By James Emejo in Abuja
The Minister of Agriculture and Rural Development, Chief Audu Ogbeh has said the slow growth in agriculture in the second quarter (Q2) of the year was largely due to the fact that it was a dry season, adding that lack of adequate irrigation also affected the sector.
The sector, which is ought to be the largest employer of labour as well as key to President Muhammadu Buhari’s diversification strategy recorded one of the lowest growth rates to Gross Domestic Product (GDP) in Q2, sparking criticism from analysts.
A Professor of Finance and Capital Market at the Nasarawa State University, Keffi, Prof. Uche Uwaleke had expressed disappointment over the performance of the sector.
He told THISDAY:”The performance of the non-oil sector was not particularly impressive. Agriculture was particularly disappointing at just 1.19 per cent, one of the lowest growth rates in recent times. The reason for this is not far-fetched. The seemingly intractable clashes between herders and farmers were partly to blame.”
However, the minister, while responding to THISDAY enquiry on the subject matter, said post-harvest catastrophes, including lack of storage, lack of transportation and village roads, which are not maintained due to the collapse of the local government system further hampered performance of the sector.
He also said the contribution of agriculture to GDP will remain between 22 per cent and 25 per cent for some time until there are improvement in areas identified.
He said the inability of the country’s farm produce to meet the quality standards of foreign markets, particularly the European market remained a challenged.
“We’ve just ended a season, the next harvest is beginning in about a month. So, dry season farming here is very low, we don’t have much irrigation.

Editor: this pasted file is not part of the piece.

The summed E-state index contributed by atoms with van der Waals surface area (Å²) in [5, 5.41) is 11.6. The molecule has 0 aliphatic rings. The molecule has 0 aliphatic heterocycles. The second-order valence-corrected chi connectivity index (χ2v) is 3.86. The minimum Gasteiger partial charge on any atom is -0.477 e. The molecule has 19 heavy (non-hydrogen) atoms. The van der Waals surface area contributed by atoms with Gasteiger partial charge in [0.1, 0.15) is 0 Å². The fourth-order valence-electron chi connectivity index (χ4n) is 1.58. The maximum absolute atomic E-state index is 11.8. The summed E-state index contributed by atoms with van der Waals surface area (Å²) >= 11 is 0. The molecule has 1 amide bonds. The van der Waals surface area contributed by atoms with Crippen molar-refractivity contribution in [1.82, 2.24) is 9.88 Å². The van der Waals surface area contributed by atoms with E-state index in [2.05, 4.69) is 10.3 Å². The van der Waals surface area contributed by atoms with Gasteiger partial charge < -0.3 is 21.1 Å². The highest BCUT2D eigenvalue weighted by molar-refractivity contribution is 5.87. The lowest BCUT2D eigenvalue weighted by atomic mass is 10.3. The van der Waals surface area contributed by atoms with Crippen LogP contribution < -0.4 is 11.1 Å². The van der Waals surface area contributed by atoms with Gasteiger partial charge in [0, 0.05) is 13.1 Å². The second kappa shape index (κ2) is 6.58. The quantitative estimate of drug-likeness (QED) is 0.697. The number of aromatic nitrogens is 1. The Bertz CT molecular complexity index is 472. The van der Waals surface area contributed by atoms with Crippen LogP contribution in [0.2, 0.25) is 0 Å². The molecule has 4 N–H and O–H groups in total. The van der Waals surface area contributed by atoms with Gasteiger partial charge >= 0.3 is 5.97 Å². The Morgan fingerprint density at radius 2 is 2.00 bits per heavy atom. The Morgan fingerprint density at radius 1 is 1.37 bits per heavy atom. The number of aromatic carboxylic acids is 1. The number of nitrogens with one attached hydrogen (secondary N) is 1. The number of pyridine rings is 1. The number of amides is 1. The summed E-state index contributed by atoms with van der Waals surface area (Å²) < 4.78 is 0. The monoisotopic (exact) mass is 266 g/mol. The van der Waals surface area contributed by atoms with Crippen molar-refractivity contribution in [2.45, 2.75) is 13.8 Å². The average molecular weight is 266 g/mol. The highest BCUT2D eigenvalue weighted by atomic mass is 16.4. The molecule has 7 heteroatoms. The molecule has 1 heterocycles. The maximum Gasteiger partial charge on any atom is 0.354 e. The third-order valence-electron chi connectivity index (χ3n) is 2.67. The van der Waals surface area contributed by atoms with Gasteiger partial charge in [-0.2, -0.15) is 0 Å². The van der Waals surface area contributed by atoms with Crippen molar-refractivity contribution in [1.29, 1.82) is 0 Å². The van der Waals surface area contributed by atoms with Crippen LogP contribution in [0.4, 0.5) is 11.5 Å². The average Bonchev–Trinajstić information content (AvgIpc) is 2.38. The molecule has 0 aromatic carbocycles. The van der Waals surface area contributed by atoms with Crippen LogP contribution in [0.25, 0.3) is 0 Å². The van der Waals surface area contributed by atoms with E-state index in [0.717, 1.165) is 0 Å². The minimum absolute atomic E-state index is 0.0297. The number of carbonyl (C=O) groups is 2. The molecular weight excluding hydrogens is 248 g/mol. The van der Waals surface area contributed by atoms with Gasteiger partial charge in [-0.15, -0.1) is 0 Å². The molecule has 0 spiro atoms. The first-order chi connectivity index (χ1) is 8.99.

“You will find the figures in October and November much higher than what you saw.
“We go through that spell and then you climb in the rainy season because agriculture is 98 per cent rain-fed and that’s the reason.
“But 22 per cent is big; we can say that by and large, we saw Nigeria out of recession and one of the factors is what we mentioned just now: interest rates.
“People want to go into processing and value addition; we lose a lot of what we grow to post-harvest catastrophes like lack of storage, lack of transportation and village roads simply not maintained because the local government system has collapsed- village roads are not done because the local governments are no longer working by and large. “
According to the minister, “farmers can’t even move their crops to centres where they’ll sell them. We have things in demand in Europe but we haven’t quite arrived at standards demanded by our buyers.
“Even the packaging and the processing for us to be able to hit the European markets and do what others are doing like Kenya in East Africa, Côte d’Ivoire and Ghana on pineapples and all kind of product of export.
“So, agriculture will remain at that 22 percent to 25 percent for a while until we intensify irrigation and begin production all year round.”